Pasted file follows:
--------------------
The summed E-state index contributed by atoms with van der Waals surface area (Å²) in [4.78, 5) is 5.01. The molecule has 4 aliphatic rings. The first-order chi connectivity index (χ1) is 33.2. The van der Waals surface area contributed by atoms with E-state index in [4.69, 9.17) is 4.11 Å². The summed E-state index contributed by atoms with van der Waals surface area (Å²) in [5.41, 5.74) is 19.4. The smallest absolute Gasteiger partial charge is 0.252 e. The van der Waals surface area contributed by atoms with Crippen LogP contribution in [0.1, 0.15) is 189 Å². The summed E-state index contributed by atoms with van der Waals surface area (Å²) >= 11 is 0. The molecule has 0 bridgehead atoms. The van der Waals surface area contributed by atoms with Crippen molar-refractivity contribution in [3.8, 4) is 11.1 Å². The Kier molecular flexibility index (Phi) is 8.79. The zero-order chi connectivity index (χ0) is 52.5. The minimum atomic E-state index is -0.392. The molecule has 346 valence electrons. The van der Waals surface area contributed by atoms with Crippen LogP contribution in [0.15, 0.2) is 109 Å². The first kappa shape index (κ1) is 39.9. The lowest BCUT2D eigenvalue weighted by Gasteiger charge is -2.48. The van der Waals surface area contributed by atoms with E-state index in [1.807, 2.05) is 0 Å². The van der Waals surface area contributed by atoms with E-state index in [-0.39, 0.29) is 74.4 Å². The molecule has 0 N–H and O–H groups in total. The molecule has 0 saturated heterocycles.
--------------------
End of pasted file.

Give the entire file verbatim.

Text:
The summed E-state index contributed by atoms with van der Waals surface area (Å²) in [4.78, 5) is 5.01. The molecule has 4 aliphatic rings. The first-order chi connectivity index (χ1) is 33.2. The van der Waals surface area contributed by atoms with E-state index in [4.69, 9.17) is 4.11 Å². The summed E-state index contributed by atoms with van der Waals surface area (Å²) in [5.41, 5.74) is 19.4. The smallest absolute Gasteiger partial charge is 0.252 e. The van der Waals surface area contributed by atoms with Crippen LogP contribution in [0.1, 0.15) is 189 Å². The summed E-state index contributed by atoms with van der Waals surface area (Å²) >= 11 is 0. The molecule has 0 bridgehead atoms. The van der Waals surface area contributed by atoms with Crippen molar-refractivity contribution in [3.8, 4) is 11.1 Å². The Kier molecular flexibility index (Phi) is 8.79. The zero-order chi connectivity index (χ0) is 52.5. The minimum atomic E-state index is -0.392. The molecule has 346 valence electrons. The van der Waals surface area contributed by atoms with Crippen LogP contribution in [0.15, 0.2) is 109 Å². The first kappa shape index (κ1) is 39.9. The lowest BCUT2D eigenvalue weighted by Gasteiger charge is -2.48. The van der Waals surface area contributed by atoms with E-state index in [1.807, 2.05) is 0 Å². The van der Waals surface area contributed by atoms with E-state index in [-0.39, 0.29) is 74.4 Å². The molecule has 0 N–H and O–H groups in total. The molecule has 0 saturated heterocycles.